Tuesday, May 17, 2016
I have a water-saving garden, having replaced the lawn on our corner lot a few years ago. I used a landscaper for guidance on plants and planting, and, while I am satisfied with the results, I was interested to read my first book about such a garden. Pam Penick’s work is an excellent resource, as it starts with the rationale, descriptions and illustrations of well-established water-saving gardens in different parts of the country. Section two describes the process of designing the garden, including planning for water retention, use of proper materials, how to irrigate and choose soil and/or mulch, and where to add windbreaks in the form of trees, hedges, walls and fences. The last three sections concern choosing plants and when to plant them, as well as how to create the illusion of water if that is desired. This book is an excellent overview of the why and how of a water-saving garden. Having been through the experience of planting one, I found this book thorough but not overwhelming. I recommend it highly. I received this book from Blogging for Books for this review.
Monday, May 16, 2016
I chose this book because I loved this author’s writing 20 years ago, when she wrote romantic fiction aimed at women. To say the least, she has since shifted gears. Season of Glory is the third and final book of a series. That alone made for a challenging read, as this book picks up where the last left off, with no background given about time, place or people. I gathered that this series is aimed at adolescents or young adults, as the writing consists of much more dialogue than the average novel does. I never did understand much about the time, place or people, although it was evident that it is an imaginary place. The culture was unique, as demonstrated by the language used about it. For example, where we might say a couple was engaged, the characters said they were “bound”. There are knights and royalty involved, so you know it’s a hierarchical society. There are places such as a Citadel, so you know there’s a military system in place. The cause is called “the Way,” and “the Maker” is authoritative. There is a love triangle where two men are interested in one woman. The dialogue itself is rather stiff, as if it’s a Star Trek script. The characters say such things as, “She communicates with our enemy. Stop her from doing so again, would you, my brother? I will address the emperor.” I think only those who start with the first book of the series and enjoy it will want to read Season of Glory. It’s not for everyone. I received this book for free in exchange for my unbiased review through the Thomas Nelson BookSneeze Program.
Sunday, May 1, 2016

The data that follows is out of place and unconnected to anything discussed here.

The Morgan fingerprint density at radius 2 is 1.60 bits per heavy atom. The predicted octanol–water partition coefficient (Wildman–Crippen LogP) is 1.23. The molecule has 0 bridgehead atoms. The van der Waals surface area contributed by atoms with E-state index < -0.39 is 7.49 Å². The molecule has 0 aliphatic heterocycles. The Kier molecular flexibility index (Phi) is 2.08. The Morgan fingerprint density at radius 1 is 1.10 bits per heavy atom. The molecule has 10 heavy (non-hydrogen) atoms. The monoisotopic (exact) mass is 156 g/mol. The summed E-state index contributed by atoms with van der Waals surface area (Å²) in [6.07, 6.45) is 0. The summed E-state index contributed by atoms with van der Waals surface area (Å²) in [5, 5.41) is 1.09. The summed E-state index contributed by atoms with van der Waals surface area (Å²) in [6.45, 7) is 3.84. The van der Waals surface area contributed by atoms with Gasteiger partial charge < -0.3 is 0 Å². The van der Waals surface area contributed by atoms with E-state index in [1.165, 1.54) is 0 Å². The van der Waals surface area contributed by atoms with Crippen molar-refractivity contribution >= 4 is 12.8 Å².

The author’s maternal grandparents, Anna and Armand, met in 1936, married in 1944, separated a few years later and never spoke again after 1955, although Anna lived until 2010 and Armand until 2015, she in America and he in Switzerland. Mouillot felt the silence between her grandparents as a heavy shadow, in part because she was close to her grandmother, incorporating the rift as part of her personality. From her teenage years on, the author came to know her grandfather through periodic visits. Eventually as a young adult, Mouillot lived in an abandoned house in France which belonged to her grandparents and made it her quest to piece together the history of their life together, tracing their meeting, their mostly separate journeys through World War II and what little she could unearth about their marriage and subsequent life. Anna appears to have been an open, grateful, and expansive woman, while Armand comes across as guarded, defensive and even crotchety. While the differences in their personalities may well have driven them apart, the back cover of the book says, “As she reconstructs the overwhelming odds her grandparents braved together and how the knowledge Armand acquired at Nuremberg destroyed their relationship, Miranda wrestles with the legacy of trauma, the burden of history, and the complexities of memory.” The book is as much about Mouillot’s own life and her journey toward uncovering what she believes to be the whole story as it is about her grandparents. It makes for an uneven pace, as chapter after chapter serves as foreshadowing. There were times when I felt as if I was deeply into the book with little movement toward the truth of the situation. It is not until page 240 of this 267-page book that the first mention of the trials at Nuremberg appears. Suddenly, like the accelerated pace of adding the last pieces of a puzzle, the author ties her theory together that Armand’s role as a translator at the trial affected him so deeply that it drove a permanent wedge between Anna and Armand. By that time, the reader has been so steeped in the narrative of the differences in their personalities and perspectives, it seems coincidental that Armand’s job was traumatic to him, and it is almost hard to imagine that his role had that great an effect. Because of what felt like a very rushed ending, the story felt unsatisfactory to me, leaving me with a different perspective than probably the author intended, which was that the grandparents’ marriage was on shaky ground from the start--the author acknowledges that no one really knew why they married; even the grandparents themselves were not clear--so any challenge might well have driven them apart. This is not a book I would recommend, as its very uneven construction results in the story feeling uneven also. I received this book from Blogging for Books for this review.